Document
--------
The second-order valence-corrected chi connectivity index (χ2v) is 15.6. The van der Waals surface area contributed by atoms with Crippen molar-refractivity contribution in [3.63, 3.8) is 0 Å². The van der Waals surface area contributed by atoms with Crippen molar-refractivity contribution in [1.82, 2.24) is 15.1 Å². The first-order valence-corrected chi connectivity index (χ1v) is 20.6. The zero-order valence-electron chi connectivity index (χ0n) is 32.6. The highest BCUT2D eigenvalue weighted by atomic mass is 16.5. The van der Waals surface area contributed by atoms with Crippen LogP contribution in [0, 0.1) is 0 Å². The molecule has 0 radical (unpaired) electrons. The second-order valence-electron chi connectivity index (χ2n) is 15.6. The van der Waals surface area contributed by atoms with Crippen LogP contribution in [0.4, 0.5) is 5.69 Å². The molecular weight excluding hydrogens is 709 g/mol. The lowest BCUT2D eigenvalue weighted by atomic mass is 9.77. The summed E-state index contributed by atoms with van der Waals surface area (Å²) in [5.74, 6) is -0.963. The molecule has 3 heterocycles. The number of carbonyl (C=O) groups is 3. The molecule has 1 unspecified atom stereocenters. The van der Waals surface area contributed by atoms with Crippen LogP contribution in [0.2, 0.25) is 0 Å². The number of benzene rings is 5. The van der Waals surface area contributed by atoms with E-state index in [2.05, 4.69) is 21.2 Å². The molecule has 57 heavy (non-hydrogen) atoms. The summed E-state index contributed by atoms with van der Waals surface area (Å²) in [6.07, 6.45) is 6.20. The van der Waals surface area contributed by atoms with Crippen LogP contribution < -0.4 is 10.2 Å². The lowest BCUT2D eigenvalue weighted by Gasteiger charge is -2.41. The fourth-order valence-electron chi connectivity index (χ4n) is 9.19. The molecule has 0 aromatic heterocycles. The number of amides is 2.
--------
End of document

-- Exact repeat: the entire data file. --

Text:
The second-order valence-corrected chi connectivity index (χ2v) is 15.6. The van der Waals surface area contributed by atoms with Crippen molar-refractivity contribution in [3.63, 3.8) is 0 Å². The van der Waals surface area contributed by atoms with Crippen molar-refractivity contribution in [1.82, 2.24) is 15.1 Å². The first-order valence-corrected chi connectivity index (χ1v) is 20.6. The zero-order valence-electron chi connectivity index (χ0n) is 32.6. The highest BCUT2D eigenvalue weighted by atomic mass is 16.5. The van der Waals surface area contributed by atoms with Crippen LogP contribution in [0, 0.1) is 0 Å². The molecule has 0 radical (unpaired) electrons. The second-order valence-electron chi connectivity index (χ2n) is 15.6. The van der Waals surface area contributed by atoms with Crippen LogP contribution in [0.4, 0.5) is 5.69 Å². The molecular weight excluding hydrogens is 709 g/mol. The lowest BCUT2D eigenvalue weighted by atomic mass is 9.77. The summed E-state index contributed by atoms with van der Waals surface area (Å²) in [5.74, 6) is -0.963. The molecule has 3 heterocycles. The number of carbonyl (C=O) groups is 3. The molecule has 1 unspecified atom stereocenters. The van der Waals surface area contributed by atoms with Crippen LogP contribution in [0.2, 0.25) is 0 Å². The number of benzene rings is 5. The van der Waals surface area contributed by atoms with E-state index in [2.05, 4.69) is 21.2 Å². The molecule has 57 heavy (non-hydrogen) atoms. The summed E-state index contributed by atoms with van der Waals surface area (Å²) in [6.07, 6.45) is 6.20. The van der Waals surface area contributed by atoms with Crippen LogP contribution < -0.4 is 10.2 Å². The lowest BCUT2D eigenvalue weighted by Gasteiger charge is -2.41. The fourth-order valence-electron chi connectivity index (χ4n) is 9.19. The molecule has 0 aromatic heterocycles. The number of amides is 2.